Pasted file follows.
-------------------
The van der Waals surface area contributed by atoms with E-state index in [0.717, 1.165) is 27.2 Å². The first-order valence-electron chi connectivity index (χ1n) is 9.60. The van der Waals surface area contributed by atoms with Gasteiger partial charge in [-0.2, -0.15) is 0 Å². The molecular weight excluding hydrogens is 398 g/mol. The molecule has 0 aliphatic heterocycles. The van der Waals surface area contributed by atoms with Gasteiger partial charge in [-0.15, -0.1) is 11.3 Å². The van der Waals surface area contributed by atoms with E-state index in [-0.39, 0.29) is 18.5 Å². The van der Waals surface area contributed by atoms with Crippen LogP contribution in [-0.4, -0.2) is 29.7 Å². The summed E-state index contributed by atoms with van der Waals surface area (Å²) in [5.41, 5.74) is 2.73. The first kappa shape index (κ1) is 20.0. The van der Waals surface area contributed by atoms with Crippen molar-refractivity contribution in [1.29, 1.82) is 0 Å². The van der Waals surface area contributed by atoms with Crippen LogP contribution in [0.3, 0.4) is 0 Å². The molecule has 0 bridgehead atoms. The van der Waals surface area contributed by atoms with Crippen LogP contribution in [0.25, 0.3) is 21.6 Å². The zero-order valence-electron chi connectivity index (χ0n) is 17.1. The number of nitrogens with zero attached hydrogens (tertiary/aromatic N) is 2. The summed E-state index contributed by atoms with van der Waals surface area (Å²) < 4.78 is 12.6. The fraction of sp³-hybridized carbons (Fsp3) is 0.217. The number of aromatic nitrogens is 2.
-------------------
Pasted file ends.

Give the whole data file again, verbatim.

The van der Waals surface area contributed by atoms with E-state index in [0.717, 1.165) is 27.2 Å². The first-order valence-electron chi connectivity index (χ1n) is 9.60. The van der Waals surface area contributed by atoms with Gasteiger partial charge in [-0.2, -0.15) is 0 Å². The molecular weight excluding hydrogens is 398 g/mol. The molecule has 0 aliphatic heterocycles. The van der Waals surface area contributed by atoms with Gasteiger partial charge in [-0.15, -0.1) is 11.3 Å². The van der Waals surface area contributed by atoms with E-state index in [-0.39, 0.29) is 18.5 Å². The van der Waals surface area contributed by atoms with Crippen LogP contribution in [-0.4, -0.2) is 29.7 Å². The summed E-state index contributed by atoms with van der Waals surface area (Å²) in [5.41, 5.74) is 2.73. The first kappa shape index (κ1) is 20.0. The van der Waals surface area contributed by atoms with Crippen molar-refractivity contribution in [1.29, 1.82) is 0 Å². The van der Waals surface area contributed by atoms with Crippen LogP contribution in [0.3, 0.4) is 0 Å². The molecule has 0 bridgehead atoms. The van der Waals surface area contributed by atoms with Crippen LogP contribution in [0.25, 0.3) is 21.6 Å². The zero-order valence-electron chi connectivity index (χ0n) is 17.1. The number of nitrogens with zero attached hydrogens (tertiary/aromatic N) is 2. The summed E-state index contributed by atoms with van der Waals surface area (Å²) < 4.78 is 12.6. The fraction of sp³-hybridized carbons (Fsp3) is 0.217. The number of aromatic nitrogens is 2.